Searching for Structure in Pottery Analysis addresses the theoretical and methodological imperatives involved in (re)integrating descriptive, structural, and compositional analytical methods through the contributions of a diverse range of experts in archaeological pottery. It draws on the life’s work of Cyril Stanley Smith, a pioneering materials scientist who brought the focus on structure to studies of a variety of archaeological materials. The contributors examine those forms of analysis that investigate structural characteristics of ceramics, and the methodologies that link such structural characteristics with the typological and compositional data that compose the majority of evidence in contemporary ceramic analyses.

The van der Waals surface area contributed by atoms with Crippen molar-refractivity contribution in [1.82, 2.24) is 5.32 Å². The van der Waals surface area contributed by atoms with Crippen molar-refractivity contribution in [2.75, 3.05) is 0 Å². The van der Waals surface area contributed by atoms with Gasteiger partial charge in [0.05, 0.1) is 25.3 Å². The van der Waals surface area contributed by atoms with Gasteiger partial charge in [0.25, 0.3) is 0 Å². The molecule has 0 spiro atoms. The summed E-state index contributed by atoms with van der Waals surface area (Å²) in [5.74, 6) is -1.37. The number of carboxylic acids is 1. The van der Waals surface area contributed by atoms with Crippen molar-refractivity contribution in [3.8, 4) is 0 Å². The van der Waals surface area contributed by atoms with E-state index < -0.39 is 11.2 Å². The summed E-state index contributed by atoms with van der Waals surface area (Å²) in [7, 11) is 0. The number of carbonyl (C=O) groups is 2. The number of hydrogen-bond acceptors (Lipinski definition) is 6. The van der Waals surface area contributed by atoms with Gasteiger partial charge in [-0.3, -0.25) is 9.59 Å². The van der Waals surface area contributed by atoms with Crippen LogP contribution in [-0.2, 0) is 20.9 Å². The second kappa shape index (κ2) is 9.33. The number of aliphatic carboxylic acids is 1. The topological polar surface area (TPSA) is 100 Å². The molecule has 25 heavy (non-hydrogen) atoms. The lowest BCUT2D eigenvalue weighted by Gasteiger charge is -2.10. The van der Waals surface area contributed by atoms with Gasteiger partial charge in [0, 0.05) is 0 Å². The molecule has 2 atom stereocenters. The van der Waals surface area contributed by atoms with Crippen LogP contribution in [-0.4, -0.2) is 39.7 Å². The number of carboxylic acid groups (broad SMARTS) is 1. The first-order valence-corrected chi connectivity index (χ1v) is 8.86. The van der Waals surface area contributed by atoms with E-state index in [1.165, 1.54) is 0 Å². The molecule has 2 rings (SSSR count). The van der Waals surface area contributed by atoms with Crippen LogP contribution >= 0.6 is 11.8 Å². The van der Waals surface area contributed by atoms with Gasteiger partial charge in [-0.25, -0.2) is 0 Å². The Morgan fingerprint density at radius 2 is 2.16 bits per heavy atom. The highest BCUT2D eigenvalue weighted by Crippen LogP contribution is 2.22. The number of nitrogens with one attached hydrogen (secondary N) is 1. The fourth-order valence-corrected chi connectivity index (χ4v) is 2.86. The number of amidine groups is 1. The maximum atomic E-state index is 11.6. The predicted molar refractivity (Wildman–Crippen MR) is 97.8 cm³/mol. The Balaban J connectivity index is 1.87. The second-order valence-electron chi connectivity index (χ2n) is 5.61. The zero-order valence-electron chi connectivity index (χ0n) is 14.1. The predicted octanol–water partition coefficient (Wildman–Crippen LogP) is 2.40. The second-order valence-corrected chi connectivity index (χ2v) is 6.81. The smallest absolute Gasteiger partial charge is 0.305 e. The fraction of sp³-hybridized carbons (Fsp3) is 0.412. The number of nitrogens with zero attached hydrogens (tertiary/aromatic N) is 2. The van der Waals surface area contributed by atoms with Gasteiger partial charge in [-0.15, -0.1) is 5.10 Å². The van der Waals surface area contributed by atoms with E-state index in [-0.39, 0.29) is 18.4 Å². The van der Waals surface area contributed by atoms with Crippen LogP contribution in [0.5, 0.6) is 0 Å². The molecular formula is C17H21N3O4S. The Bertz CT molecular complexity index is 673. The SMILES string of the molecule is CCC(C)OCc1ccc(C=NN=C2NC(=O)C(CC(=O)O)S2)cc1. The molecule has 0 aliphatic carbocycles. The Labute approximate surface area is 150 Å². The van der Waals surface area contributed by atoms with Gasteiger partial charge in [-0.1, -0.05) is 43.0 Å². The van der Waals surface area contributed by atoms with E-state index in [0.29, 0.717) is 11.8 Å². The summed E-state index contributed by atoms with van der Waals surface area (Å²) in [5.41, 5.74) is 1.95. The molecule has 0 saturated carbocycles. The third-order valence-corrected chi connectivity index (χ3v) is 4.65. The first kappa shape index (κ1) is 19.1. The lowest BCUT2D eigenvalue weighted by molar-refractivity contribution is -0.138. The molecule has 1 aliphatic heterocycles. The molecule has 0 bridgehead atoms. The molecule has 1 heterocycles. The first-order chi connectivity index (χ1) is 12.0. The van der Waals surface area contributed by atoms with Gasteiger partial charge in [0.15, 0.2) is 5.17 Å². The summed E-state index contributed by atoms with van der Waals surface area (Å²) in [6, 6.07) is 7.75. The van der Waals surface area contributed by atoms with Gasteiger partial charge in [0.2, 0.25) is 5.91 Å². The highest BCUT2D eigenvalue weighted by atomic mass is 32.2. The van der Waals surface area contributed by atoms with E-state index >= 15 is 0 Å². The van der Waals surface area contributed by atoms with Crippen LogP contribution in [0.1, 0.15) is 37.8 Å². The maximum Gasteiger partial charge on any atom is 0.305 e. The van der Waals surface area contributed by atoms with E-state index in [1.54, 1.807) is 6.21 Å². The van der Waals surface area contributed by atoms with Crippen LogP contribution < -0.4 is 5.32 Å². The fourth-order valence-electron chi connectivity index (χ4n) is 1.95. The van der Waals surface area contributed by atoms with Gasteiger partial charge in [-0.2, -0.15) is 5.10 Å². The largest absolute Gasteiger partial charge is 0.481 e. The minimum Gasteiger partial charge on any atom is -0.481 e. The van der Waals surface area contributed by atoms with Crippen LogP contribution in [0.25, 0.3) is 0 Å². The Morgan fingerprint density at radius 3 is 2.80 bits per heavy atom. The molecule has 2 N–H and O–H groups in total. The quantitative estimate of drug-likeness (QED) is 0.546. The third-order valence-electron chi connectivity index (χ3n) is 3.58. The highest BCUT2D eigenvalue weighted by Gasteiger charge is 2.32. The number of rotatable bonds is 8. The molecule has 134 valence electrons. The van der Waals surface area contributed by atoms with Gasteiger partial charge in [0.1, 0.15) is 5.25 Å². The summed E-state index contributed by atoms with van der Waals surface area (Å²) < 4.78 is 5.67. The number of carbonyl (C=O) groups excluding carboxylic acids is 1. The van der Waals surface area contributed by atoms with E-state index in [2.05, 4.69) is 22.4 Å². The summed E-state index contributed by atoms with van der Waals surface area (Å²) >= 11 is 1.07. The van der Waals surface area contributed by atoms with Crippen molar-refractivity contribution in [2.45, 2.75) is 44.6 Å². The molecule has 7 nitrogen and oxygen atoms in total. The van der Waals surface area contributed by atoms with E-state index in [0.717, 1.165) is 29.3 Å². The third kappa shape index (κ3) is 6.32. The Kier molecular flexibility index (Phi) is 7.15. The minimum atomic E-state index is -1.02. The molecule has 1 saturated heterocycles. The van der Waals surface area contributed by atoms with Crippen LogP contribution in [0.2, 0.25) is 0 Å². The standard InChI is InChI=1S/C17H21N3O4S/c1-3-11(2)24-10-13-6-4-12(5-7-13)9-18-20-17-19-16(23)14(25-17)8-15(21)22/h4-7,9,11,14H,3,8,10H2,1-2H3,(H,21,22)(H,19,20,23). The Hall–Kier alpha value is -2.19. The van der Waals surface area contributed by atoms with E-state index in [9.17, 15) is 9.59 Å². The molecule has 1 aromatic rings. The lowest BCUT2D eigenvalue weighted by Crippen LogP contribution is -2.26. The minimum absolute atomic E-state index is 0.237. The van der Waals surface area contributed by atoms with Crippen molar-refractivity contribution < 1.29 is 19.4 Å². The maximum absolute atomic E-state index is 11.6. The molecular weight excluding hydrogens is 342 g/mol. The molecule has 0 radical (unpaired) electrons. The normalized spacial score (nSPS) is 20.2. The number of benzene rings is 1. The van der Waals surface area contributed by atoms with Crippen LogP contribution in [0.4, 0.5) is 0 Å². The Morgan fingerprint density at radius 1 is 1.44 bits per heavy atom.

The first section of the book focuses on how the practices of ceramic production and the structures they generate enable inferences about the social relations between producers and consumers of pottery. The second section investigates on the role structure plays in the refraction and maintenance of different forms of social grouping and identity. Together, the two themes serve as the orientation for a broad set of heuristic and technical tools. These tools have the potential to alter how archaeologists extract and identify the social information captured in the properties of pottery and transform contemporary understandings of the different roles ceramics played in past societies.